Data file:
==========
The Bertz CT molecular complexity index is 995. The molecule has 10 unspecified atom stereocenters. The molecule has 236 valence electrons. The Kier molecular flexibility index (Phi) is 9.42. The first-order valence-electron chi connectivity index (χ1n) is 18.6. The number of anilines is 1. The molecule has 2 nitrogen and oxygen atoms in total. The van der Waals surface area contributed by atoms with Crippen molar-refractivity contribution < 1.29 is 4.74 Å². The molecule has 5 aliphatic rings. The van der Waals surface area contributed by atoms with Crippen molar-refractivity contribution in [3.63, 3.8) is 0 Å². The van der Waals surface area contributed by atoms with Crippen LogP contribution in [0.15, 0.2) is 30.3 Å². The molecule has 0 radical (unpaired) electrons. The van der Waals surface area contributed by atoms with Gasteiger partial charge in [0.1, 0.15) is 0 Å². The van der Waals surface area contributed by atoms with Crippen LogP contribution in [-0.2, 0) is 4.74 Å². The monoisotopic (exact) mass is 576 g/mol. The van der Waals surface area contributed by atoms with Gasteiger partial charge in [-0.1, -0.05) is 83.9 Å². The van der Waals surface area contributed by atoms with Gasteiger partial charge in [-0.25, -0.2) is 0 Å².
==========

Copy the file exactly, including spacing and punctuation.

The Bertz CT molecular complexity index is 995. The molecule has 10 unspecified atom stereocenters. The molecule has 236 valence electrons. The Kier molecular flexibility index (Phi) is 9.42. The first-order valence-electron chi connectivity index (χ1n) is 18.6. The number of anilines is 1. The molecule has 2 nitrogen and oxygen atoms in total. The van der Waals surface area contributed by atoms with Crippen molar-refractivity contribution < 1.29 is 4.74 Å². The molecule has 5 aliphatic rings. The van der Waals surface area contributed by atoms with Crippen molar-refractivity contribution in [3.63, 3.8) is 0 Å². The van der Waals surface area contributed by atoms with Crippen LogP contribution in [0.15, 0.2) is 30.3 Å². The molecule has 0 radical (unpaired) electrons. The van der Waals surface area contributed by atoms with Gasteiger partial charge in [0.1, 0.15) is 0 Å². The van der Waals surface area contributed by atoms with Crippen LogP contribution in [-0.2, 0) is 4.74 Å². The monoisotopic (exact) mass is 576 g/mol. The van der Waals surface area contributed by atoms with Gasteiger partial charge in [-0.1, -0.05) is 83.9 Å². The van der Waals surface area contributed by atoms with Gasteiger partial charge in [-0.25, -0.2) is 0 Å².